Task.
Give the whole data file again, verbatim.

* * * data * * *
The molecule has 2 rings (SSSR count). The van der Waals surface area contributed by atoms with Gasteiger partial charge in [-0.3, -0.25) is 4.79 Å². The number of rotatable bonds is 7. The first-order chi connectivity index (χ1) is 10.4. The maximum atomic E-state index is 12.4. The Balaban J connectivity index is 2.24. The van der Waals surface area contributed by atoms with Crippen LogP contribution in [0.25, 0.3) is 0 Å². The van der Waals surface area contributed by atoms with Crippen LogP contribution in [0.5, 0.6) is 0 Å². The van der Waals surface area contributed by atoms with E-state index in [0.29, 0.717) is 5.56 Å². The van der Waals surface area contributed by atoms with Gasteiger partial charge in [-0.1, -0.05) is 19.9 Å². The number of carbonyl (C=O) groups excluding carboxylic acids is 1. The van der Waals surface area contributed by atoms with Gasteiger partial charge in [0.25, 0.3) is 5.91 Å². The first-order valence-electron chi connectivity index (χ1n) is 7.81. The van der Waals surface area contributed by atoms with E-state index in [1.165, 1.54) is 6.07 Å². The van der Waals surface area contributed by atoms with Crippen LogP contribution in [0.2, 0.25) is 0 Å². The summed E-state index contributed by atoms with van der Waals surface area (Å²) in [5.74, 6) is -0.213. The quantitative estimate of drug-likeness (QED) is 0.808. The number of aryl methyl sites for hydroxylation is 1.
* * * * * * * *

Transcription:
The molecule has 2 rings (SSSR count). The van der Waals surface area contributed by atoms with Gasteiger partial charge in [-0.3, -0.25) is 4.79 Å². The number of rotatable bonds is 7. The first-order chi connectivity index (χ1) is 10.4. The maximum atomic E-state index is 12.4. The Balaban J connectivity index is 2.24. The van der Waals surface area contributed by atoms with Crippen LogP contribution in [0.25, 0.3) is 0 Å². The van der Waals surface area contributed by atoms with Crippen LogP contribution in [0.5, 0.6) is 0 Å². The van der Waals surface area contributed by atoms with E-state index in [0.29, 0.717) is 5.56 Å². The van der Waals surface area contributed by atoms with Gasteiger partial charge in [-0.1, -0.05) is 19.9 Å². The number of carbonyl (C=O) groups excluding carboxylic acids is 1. The van der Waals surface area contributed by atoms with Gasteiger partial charge in [0.25, 0.3) is 5.91 Å². The first-order valence-electron chi connectivity index (χ1n) is 7.81. The van der Waals surface area contributed by atoms with E-state index in [1.165, 1.54) is 6.07 Å². The van der Waals surface area contributed by atoms with Crippen LogP contribution in [0.2, 0.25) is 0 Å². The summed E-state index contributed by atoms with van der Waals surface area (Å²) in [5.74, 6) is -0.213. The quantitative estimate of drug-likeness (QED) is 0.808. The number of aryl methyl sites for hydroxylation is 1.